VMware is Right: Not Every Cloud Needs OpenStack

VMware's public cloud will not run on OpenStack. Time to pannick? Will customers and channel partners get locked in? Here's a reality check.

The VAR Guy

March 19, 2013

4 Min Read
VMware is Right: Not Every Cloud Needs OpenStack

VMware (NYSE: VMW) is taking some heat because the virtualization company’s forthcoming public cloud will not be based on OpenStack, the open source platform. Some critics worry VMware’s approach will lead to an expensive, closed platform. But let’s do a reality check, folks: Take a look at many of the major public clouds — AmazonGoogle Compute EngineMicrosoft Windows Azure — and there’s nary a mention of OpenStack. Even Oracle now has built a $1 billion cloud business without thinking much about OpenStack. So what’s the message for channel partners?

Alas, the cloud wars are a bit like the old Linux vs. Windows or Unix vs. Mainframe wars.

  • Multiple Linux distributions emerged and many were successful. But Windows Server sales continue to grow.

  • Multiple Unix distributions emerged but compatibility issues also surfaced, and the mainframe continues to enjoy its enterprise niche — even today.

So what does all this have to do with the cloud? For channel partners the answer is clear:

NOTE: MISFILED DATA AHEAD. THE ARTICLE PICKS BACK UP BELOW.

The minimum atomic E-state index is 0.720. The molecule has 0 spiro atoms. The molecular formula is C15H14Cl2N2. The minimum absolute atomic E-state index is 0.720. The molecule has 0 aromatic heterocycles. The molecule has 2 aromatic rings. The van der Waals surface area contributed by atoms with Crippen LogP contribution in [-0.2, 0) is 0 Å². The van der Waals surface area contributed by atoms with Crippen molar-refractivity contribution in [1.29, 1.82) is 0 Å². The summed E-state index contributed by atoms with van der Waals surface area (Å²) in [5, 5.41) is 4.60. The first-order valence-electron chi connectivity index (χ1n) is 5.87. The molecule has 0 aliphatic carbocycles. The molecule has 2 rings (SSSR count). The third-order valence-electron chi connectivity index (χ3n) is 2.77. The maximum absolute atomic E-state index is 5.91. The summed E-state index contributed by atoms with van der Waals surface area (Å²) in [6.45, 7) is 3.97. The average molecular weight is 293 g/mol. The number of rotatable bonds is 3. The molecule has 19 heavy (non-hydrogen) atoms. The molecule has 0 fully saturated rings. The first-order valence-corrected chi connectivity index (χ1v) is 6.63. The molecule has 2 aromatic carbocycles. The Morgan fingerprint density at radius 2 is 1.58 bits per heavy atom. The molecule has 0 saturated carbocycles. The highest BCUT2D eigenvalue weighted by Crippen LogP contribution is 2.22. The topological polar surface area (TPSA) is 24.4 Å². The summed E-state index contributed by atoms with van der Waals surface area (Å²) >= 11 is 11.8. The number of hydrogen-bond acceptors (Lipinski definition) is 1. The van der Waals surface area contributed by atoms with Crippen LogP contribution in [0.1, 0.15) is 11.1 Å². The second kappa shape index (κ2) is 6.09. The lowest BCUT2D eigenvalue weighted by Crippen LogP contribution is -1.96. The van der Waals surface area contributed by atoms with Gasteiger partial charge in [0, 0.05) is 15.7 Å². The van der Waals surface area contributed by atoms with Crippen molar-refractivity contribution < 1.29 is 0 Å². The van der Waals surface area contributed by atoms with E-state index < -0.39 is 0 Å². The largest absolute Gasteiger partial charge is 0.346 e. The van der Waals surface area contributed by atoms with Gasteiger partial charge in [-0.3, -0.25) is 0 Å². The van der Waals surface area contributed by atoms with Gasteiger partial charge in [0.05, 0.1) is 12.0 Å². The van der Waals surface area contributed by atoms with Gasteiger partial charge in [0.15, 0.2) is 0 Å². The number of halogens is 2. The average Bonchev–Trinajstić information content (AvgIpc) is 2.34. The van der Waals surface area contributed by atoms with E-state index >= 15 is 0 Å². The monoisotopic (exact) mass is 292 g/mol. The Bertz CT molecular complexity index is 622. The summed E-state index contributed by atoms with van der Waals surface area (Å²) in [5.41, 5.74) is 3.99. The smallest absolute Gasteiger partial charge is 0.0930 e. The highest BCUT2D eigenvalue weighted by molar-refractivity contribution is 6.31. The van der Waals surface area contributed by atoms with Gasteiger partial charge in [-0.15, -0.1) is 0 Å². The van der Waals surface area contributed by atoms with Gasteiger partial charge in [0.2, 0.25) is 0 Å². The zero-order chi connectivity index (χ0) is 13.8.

1. Don’t get locked in the technology religious wars.

2. Do take a close look at OpenStack-based clouds, such as those from Rackspace, Dell, HP and IBM. Try to determine if you can really build OpenStack private clouds that are compatible with those public cloud options. In theory, using OpenStack in both a private and public cloud setting means you can move workloads more easily between the two environments. But in practice is that true? Decide and test the thesis for yourself using one customer application that you’d like to run both on premises or in the cloud.

And while you’re looking at open source approaches, check out CloudStackEucalyptus (for private clouds) and OpenNebula.

3. Do take a look at the so-called proprietary clouds, such as Amazon Web Services, Google Compute Engine, Microsoft Windows Azure and the forthcoming VMware Hybrid Cloud model. And don’t forget: There are more than 8,500 VMware vCloud Service Providers — many of which offer public cloud services right now.

If those vendor-centric clouds are so bad, how has Amazon managed to cut its cloud prices more than two dozen times? And why does that business continue to grow so darn quickly?

Long Road Ahead

It’s still really early in the cloud game. Amazon could get arrogant. Customers could start to feel “locked in” to those vendor-centric clouds. On the flip side, OpenStack is immature and needs more certified professionals.

Either way: Keep an open mind, regardless of whether you lean toward an open source or closed source partner.

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